Saints in Literature

Saints in Literature
Recap Charisma as a social force Baraka as divine grace inherent in certain places, objects and people Spiritual Hierarchy Allah Muhammad Ali Saints The Hierarchy of Saints Saints as members of divine court and thus intermediaries Saints as successful spiritual travellers Teaching functions In Sufi literature, saints play these roles and more Indeed, charisma is often embodied in literature Hagiography, apologetic works, poetry all attempt to embody baraka

Saints in Literature
Readings By yourself, spend 5-10 minutes reading through the material I have given you What are the saints doing in these documents? What roles do they play? What functions do they perform? What are these texts about? In groups, compare your answers

Pilgrimage

Pilgrimage
Pilgrimage an important element of Islam: the Hajj Visiting Muhammads grave in Medina is another important practice Both believed to possess baraka Sufi shrines are believed to possess a similar kind of power Though theorists were generally careful to rank this below that of prophets Ziyara literally, visitation Visiting tombs of dead saints Seeking intercession, healing, aid Visiting graves of masters of individual lineages an important practice saints are therefore embodied in the social landscape A controversial practice, especially today Growth of an apologetic literature

Further Reading
Geaves, R (2000), The Sufis of Britain : an exploration of Muslim identity, Cardiff: Cardiff Academic Press Buehler, A F (1998), Sufi heirs of the Prophet : the Indian Naqshbandiyya and the rise of the mediating sufi shaykh, Columbia: University of South Carolina Press Birnbaum, L & Lenzer G (1969, eds.), Sociology and Religion: A Book of Readings, New Jersey: Prentice Hall Inc. Eisenstadt, S N (1968, ed.), Max Weber on Charisma and Institution Building: Selected Papers, London: University of Chicago Press Ernst, C. W. (1997), The Shambhala Guide to Sufism, Boston, Mass.: Shambhala Publications (especially Chapter 3) Friedmann, Y (2003), Prophecy continuous: aspects of Ahmadi religious thought and its medieval background, New York : OUP Macfie, A L (2000), Orientalism: a Reader, Edinburgh: Edinburgh University Press Malik, J. & Hinnels, J. (2005), Sufism in the West, London: Routledge Curzon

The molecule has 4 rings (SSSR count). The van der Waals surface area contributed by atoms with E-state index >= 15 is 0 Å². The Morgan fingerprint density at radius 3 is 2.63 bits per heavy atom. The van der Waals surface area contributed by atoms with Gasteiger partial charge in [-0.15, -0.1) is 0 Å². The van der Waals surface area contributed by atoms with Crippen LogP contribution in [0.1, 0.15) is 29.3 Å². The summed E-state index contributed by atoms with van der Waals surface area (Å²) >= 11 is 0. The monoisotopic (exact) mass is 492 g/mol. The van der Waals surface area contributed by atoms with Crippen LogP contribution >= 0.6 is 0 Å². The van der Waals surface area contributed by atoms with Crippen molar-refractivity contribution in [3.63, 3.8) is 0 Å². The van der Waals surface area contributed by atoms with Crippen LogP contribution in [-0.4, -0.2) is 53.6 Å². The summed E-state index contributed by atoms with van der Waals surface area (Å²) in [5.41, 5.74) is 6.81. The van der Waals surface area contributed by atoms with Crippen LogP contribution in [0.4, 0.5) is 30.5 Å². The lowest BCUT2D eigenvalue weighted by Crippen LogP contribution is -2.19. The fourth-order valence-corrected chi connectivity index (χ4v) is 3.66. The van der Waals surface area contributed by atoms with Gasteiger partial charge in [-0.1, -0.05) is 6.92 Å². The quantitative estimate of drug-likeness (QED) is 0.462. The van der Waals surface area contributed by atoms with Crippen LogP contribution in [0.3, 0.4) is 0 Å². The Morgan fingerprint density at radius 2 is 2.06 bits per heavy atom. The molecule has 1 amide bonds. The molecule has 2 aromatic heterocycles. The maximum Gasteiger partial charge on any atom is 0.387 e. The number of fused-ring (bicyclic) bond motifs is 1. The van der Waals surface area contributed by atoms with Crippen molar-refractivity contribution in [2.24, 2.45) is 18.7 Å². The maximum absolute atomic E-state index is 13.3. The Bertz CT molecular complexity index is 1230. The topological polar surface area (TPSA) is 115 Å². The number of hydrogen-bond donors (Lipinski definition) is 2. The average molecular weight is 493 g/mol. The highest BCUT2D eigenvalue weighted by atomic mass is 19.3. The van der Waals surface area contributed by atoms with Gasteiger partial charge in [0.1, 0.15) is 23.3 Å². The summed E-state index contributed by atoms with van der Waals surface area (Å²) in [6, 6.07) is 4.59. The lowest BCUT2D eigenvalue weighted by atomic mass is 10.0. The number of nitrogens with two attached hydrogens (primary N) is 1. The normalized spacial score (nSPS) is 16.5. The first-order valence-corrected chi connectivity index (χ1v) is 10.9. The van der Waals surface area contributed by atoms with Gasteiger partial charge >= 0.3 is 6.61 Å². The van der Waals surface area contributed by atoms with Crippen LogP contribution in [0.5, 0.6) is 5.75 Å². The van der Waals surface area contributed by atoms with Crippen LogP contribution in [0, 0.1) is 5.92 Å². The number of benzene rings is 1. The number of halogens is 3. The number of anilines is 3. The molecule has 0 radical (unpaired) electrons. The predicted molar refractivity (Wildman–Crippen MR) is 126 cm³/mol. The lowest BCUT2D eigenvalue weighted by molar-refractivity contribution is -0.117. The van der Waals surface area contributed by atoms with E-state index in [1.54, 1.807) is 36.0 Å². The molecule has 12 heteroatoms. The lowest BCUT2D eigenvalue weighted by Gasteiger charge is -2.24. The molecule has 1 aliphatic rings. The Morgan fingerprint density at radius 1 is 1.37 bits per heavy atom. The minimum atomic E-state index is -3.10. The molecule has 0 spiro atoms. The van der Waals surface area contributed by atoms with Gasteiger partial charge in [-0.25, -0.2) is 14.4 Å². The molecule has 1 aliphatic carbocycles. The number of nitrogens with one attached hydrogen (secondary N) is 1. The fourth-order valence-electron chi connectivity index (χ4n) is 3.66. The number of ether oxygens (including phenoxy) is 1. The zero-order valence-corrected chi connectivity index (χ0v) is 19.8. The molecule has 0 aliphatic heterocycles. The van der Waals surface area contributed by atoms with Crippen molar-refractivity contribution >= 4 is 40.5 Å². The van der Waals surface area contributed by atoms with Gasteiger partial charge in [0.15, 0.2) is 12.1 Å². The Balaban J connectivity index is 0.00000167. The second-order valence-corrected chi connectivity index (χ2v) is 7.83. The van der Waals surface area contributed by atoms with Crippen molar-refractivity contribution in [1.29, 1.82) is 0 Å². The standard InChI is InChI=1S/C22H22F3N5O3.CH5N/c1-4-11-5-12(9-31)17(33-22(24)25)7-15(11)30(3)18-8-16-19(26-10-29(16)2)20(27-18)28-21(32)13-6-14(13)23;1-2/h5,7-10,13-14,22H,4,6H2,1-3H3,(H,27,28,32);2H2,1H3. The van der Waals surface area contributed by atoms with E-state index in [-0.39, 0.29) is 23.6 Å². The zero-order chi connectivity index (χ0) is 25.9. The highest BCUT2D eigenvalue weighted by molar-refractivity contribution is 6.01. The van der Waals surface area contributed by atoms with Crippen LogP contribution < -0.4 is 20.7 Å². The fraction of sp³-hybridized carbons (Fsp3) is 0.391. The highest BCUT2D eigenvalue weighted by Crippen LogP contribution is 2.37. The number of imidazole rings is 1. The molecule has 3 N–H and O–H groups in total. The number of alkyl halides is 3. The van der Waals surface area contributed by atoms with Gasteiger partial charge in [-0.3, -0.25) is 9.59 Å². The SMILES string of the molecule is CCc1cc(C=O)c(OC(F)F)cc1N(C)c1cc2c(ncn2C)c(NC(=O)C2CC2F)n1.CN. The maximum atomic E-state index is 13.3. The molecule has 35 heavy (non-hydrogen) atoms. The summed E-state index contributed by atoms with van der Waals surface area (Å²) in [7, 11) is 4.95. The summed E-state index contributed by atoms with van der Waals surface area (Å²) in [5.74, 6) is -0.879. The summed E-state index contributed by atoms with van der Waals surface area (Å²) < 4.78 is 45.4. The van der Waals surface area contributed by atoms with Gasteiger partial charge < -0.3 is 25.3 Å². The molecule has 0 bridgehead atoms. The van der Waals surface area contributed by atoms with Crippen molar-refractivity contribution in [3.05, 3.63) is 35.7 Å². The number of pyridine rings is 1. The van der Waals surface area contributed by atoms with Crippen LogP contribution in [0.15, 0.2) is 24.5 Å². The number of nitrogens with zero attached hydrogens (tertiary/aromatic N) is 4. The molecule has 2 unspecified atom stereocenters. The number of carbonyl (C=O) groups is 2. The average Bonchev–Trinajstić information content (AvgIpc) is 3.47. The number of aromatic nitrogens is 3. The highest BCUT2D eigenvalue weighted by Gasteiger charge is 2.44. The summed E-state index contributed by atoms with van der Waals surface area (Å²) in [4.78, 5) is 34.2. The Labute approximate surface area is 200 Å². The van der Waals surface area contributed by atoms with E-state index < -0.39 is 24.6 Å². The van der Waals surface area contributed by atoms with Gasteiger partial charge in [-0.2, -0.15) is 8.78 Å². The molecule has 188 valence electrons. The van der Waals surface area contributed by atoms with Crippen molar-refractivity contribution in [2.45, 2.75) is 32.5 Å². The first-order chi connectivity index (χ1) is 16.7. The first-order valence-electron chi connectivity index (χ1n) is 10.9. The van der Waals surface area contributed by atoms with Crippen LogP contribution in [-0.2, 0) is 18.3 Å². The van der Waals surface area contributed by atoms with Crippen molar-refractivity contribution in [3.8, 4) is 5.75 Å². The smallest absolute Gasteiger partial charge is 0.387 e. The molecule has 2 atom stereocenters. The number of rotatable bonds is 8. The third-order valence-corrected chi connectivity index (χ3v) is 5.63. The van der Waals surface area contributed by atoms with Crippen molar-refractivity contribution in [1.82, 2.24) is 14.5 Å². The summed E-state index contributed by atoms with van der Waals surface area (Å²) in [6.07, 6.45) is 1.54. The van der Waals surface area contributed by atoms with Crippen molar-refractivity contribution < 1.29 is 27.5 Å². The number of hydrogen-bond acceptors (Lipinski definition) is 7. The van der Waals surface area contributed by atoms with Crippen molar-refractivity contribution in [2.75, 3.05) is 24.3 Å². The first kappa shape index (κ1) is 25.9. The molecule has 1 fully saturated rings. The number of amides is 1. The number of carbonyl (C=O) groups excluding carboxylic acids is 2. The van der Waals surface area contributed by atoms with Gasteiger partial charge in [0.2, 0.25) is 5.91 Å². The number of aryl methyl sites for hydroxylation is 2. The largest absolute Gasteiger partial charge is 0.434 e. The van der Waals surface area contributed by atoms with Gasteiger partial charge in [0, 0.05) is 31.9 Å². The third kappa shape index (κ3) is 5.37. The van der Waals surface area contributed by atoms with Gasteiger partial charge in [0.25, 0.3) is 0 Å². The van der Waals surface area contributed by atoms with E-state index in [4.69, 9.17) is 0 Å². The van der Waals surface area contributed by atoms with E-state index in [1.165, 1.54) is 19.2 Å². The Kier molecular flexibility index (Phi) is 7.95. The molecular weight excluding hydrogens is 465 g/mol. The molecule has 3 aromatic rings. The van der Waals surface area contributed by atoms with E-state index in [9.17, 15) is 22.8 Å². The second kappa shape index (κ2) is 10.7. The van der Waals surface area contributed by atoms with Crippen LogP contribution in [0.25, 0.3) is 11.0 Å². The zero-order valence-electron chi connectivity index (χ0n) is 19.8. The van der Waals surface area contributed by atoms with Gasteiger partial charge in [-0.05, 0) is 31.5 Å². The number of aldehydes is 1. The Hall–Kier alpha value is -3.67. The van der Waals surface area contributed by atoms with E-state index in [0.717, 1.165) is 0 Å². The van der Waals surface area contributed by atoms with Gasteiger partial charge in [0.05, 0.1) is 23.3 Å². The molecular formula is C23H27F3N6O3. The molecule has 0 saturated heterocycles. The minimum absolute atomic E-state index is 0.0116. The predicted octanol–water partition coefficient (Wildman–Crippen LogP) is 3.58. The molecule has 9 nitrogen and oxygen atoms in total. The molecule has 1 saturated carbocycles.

Further Reading
Meri, J (2002), The cult of saints among Muslims and Jews in medieval Syria, Oxford: OUP Metcalf, B D (1984), Moral Conduct and Authority: The Place of Adab in South Asian Islam, Berkeley: University of California Press Mojaddedi, J A (2001), The biographical tradition in Sufism, Richmond: Curzon Press Qureshi, R B (1986), Sufi Music of India and Pakistan, New York: Cambridge University Press Radtke, B (1999), The Concept of Wilaya in Early Sufism in Lewisohn, L (1999, ed.), The Heritage of Sufism Volume I, Oxford: Oneworld, 483-496 Renard, J (2004, trans.), Knowledge of God in Classical Sufism, New York: Paulist Press

Further Reading
Renard, J (2008), Friends of God: Islamic images of piety, commitment, and servanthood, Berkeley, CA: University of California Press Rozehnal, R T (2007), Islamic Sufism unbound : politics and piety in twenty-first century Pakistan, Basingstoke: Palgrave Macmillan Schimmel, A. (1975), Mystical Dimensions of Islam, Chapel Hill: University of North Carolina Press Schimmel, A (1985), And Muhammad is His Messenger, Chapel Hill: University of North Carolina Press Turner, B S (1974), Weber and Islam : a critical study, London: Routledge and Kegan Paul Weismann, I (2007), Naqshbandiyya: orthodoxy and activism in a worldwide Sufi tradition, London: Routledge Werbner, P (2003), Pilgrims of love : the anthropology of a global Sufi cult, London : Hurst Werbner, P & Basu, H (1998, eds.), Embodying Charisma: Modernity, Locality and Performance of Emotion in Sufi Cults, London: Routledge Westerlund, D (2004, ed.), Sufism in Europe and North America, London: Routledge Curzon

Sufi Devotional Music

Songs in praise of the awliya form a very important part of Sufi music Here are some further relevant examples Turkish Sufi Music Example 1: Mevlevi Naat-i Serif Pakistani Qawwali Music Example 1: Nusrat Fateh Ali Khan - Shahbaaz Qalandar Example 2: Sabri Bros - Shabaz Qalandar